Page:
Tag Archives: seasonal

Walking Calendar – Christmas

Seasonal walking is a practical issue as well as a way of connecting with the cycle of the seasons. It’s something I’ve been exploring for a while. One of my personal traditions is to walk to my mother’s house at Christmas, with my husband and son. The first few times we did this, we were walking up from the canal (low, flat ground) into the hills. It wasn’t a charming route – the necessity of crossing a motorway and the scarcity of places to do this meant mostly road walking, although on Christmas morning there’s never much traffic. One year we did this in heavy snow, and had the odd experience of someone passing over us in a hot air balloon!

The last three Christmases, we’ve walked over the hills from Stroud to Dursley, taking in several barrows as we go. On a few occasions, this year included, we’ve done it in less than ideal weather. Last year was exquisite, with light and colours that you don’t often see at any time of year, but especially not the middle of winter. The Severn River tends to be grey, or muddy browns when you look down on her from these hills, but for that one walk, with the fields shining in greens, the river was the kind of blue that children paint rivers. It was unreal in many ways, and wondrous.

This year we had to modify the route, because there’s a small pair of hills we can come in over – again the views on a good day are stunning, and there’s something exciting about finishing the walk with these final hills, separate from the Cotswold edge, taking in the views and coming down into the small town feeling triumphant. However, the hill is steep and in wet weather, too slippery to be faced. We took the lanes, an old holloway, weaving between hills and farms, past the hill that homed a small pox isolation hospital. The ruins of that were still visible when my great grandmother was a child. On maps, the hill bears the bland name of ‘Downham’ but to local people it is Smallpox Hill. In mist it is an eerie place.

We paused to talk to some friendly sheep, saw a retirement home for old horses, and were charmed by a sleeping goat. These are the kinds of experience that you can only have when moving through a landscape at a human pace. We also got cold and wet.

One of the highpoints of the walk for me, came as we were moving over the top of the Cotswold hills in driving wind and heavy rain. It wasn’t easy walking, we were all starting to feel tired by this point and the battering by the elements wasn’t easy to bear. My son expressed his enthusiasm for what we were doing, because it was real; an immediate encounter with the reality of the land and weather. He put it more bluntly but I can’t recall the exact phrasing. It was a moment of pride for me. I don’t want to be at the raw edge of existence all the time, I doubt my son does either, but to be willing to go there, to experience discomfort so as to meet the season and the land – that’s powerful.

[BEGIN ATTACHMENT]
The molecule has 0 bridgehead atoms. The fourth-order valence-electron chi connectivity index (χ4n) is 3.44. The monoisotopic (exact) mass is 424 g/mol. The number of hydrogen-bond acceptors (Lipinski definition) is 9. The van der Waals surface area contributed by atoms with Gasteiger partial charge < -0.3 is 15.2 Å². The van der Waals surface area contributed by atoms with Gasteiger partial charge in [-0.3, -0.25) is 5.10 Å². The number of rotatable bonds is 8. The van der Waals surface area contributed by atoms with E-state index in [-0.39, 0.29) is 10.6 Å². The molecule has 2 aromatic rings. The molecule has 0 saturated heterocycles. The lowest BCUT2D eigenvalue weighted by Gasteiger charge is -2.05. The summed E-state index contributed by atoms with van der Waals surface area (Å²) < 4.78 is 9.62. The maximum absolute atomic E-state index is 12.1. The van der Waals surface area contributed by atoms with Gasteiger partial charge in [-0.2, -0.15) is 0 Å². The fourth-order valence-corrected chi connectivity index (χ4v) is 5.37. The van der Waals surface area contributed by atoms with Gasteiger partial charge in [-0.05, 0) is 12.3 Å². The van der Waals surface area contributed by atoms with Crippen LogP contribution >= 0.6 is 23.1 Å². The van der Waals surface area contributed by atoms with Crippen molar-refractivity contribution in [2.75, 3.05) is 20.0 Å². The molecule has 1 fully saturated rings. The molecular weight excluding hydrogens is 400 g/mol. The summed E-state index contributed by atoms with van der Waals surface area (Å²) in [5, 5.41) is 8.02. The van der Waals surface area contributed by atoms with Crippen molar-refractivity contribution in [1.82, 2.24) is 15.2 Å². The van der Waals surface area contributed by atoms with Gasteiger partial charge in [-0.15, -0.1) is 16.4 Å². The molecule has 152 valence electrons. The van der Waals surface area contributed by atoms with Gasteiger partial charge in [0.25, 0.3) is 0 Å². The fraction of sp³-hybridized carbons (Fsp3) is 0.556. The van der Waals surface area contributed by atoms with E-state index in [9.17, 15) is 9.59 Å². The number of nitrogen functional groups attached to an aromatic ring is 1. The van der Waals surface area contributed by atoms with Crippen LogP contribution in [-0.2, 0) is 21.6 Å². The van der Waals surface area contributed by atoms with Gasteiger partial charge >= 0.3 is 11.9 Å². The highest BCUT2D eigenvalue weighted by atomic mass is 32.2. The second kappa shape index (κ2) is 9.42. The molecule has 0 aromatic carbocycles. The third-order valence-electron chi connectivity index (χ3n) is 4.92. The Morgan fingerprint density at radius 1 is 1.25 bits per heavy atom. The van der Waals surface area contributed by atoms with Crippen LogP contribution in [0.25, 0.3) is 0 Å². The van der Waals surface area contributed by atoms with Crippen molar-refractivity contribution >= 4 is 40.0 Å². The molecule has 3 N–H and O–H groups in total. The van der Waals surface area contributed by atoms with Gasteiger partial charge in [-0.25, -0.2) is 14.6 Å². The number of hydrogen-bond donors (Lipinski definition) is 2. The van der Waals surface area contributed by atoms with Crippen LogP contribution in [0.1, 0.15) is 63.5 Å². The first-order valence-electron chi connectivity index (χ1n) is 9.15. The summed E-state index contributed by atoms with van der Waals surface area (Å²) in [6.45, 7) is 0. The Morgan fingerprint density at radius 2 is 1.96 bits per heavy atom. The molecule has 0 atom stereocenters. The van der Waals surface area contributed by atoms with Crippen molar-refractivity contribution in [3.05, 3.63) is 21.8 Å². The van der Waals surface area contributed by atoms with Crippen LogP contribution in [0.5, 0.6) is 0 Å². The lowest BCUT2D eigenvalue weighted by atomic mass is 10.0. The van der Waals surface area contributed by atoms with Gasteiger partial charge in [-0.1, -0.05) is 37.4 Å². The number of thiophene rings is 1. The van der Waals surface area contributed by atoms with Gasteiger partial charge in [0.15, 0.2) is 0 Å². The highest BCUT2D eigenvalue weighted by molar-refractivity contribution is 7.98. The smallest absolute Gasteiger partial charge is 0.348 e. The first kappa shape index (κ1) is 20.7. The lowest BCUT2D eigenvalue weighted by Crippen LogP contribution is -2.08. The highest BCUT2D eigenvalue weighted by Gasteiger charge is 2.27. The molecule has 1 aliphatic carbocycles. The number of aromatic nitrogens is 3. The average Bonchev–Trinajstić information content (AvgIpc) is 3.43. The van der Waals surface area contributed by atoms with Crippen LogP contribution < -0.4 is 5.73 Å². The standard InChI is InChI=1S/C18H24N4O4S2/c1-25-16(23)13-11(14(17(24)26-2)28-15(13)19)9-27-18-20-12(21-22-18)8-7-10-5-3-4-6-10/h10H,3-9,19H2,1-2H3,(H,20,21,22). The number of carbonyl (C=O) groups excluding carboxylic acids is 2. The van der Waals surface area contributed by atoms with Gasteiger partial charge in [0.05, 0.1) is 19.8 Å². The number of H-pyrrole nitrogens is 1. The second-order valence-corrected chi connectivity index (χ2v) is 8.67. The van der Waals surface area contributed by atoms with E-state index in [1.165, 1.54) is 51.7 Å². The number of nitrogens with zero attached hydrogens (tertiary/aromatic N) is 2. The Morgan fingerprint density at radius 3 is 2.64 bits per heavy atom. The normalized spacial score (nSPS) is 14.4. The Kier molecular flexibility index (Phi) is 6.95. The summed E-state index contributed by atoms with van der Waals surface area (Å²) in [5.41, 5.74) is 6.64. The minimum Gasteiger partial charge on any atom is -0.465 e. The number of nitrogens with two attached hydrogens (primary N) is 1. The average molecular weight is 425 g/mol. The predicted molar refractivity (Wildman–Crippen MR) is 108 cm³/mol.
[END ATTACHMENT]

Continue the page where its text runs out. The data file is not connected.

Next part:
Walking through a landscape with history, folklore and tradition is an opportunity to talk about it, and to pass down knowledge. Walking past Smallpox Hill created time to tell my son the stories of the hill – the history of the hospital, and the mystery of the bumps. There are two large, rectangular constructions on one side of the hill. Local myth has it that these are mass graves from the hospital. The more likely version is that these are mediaeval rabbit warrens. It’s an interesting example of how we make intelligible stories out of landscape features when we don’t know what’s going on.

Seasonal shopping, token gestures

There is a wheel of the year for consumers, moving us neatly from one shopping opportunity to another. Valentines, mother’s day, Easter, father’s day, summer beach things and barbeques, then Halloween and Christmas. On the given days you are to run out and buy the right things for the right people. In theory you are celebrating your family, and doing nice things for them. When you’re told to, and by buying stuff.